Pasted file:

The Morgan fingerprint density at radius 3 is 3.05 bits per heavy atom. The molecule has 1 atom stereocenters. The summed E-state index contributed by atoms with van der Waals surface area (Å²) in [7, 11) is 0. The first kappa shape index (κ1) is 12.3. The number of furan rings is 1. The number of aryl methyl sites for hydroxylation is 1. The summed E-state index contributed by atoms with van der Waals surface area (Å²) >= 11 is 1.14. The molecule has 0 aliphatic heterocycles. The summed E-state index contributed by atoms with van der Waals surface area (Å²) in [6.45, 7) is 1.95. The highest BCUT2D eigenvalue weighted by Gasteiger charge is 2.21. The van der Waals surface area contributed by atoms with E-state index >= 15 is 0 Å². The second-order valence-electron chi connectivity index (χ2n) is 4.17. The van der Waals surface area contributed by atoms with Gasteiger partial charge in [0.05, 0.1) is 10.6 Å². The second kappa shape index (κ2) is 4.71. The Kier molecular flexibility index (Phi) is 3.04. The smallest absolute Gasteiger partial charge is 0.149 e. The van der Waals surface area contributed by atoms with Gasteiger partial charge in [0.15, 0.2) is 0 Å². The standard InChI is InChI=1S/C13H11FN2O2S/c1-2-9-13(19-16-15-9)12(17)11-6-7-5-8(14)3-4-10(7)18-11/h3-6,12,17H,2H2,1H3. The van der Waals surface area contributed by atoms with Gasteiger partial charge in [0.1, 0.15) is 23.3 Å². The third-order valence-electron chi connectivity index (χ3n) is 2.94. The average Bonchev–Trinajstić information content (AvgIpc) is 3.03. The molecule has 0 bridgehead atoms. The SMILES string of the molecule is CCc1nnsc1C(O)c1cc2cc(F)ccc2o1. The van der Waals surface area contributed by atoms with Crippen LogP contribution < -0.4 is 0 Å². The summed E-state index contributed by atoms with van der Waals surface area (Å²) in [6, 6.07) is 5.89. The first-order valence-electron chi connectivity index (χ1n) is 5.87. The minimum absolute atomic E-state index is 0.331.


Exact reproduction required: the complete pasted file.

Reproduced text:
The Morgan fingerprint density at radius 3 is 3.05 bits per heavy atom. The molecule has 1 atom stereocenters. The summed E-state index contributed by atoms with van der Waals surface area (Å²) in [7, 11) is 0. The first kappa shape index (κ1) is 12.3. The number of furan rings is 1. The number of aryl methyl sites for hydroxylation is 1. The summed E-state index contributed by atoms with van der Waals surface area (Å²) >= 11 is 1.14. The molecule has 0 aliphatic heterocycles. The summed E-state index contributed by atoms with van der Waals surface area (Å²) in [6.45, 7) is 1.95. The highest BCUT2D eigenvalue weighted by Gasteiger charge is 2.21. The van der Waals surface area contributed by atoms with E-state index >= 15 is 0 Å². The second-order valence-electron chi connectivity index (χ2n) is 4.17. The van der Waals surface area contributed by atoms with Gasteiger partial charge in [0.05, 0.1) is 10.6 Å². The second kappa shape index (κ2) is 4.71. The Kier molecular flexibility index (Phi) is 3.04. The smallest absolute Gasteiger partial charge is 0.149 e. The van der Waals surface area contributed by atoms with Gasteiger partial charge in [0.15, 0.2) is 0 Å². The standard InChI is InChI=1S/C13H11FN2O2S/c1-2-9-13(19-16-15-9)12(17)11-6-7-5-8(14)3-4-10(7)18-11/h3-6,12,17H,2H2,1H3. The van der Waals surface area contributed by atoms with Gasteiger partial charge in [0.1, 0.15) is 23.3 Å². The third-order valence-electron chi connectivity index (χ3n) is 2.94. The average Bonchev–Trinajstić information content (AvgIpc) is 3.03. The molecule has 0 bridgehead atoms. The SMILES string of the molecule is CCc1nnsc1C(O)c1cc2cc(F)ccc2o1. The van der Waals surface area contributed by atoms with Crippen LogP contribution < -0.4 is 0 Å². The summed E-state index contributed by atoms with van der Waals surface area (Å²) in [6, 6.07) is 5.89. The first-order valence-electron chi connectivity index (χ1n) is 5.87. The minimum absolute atomic E-state index is 0.331.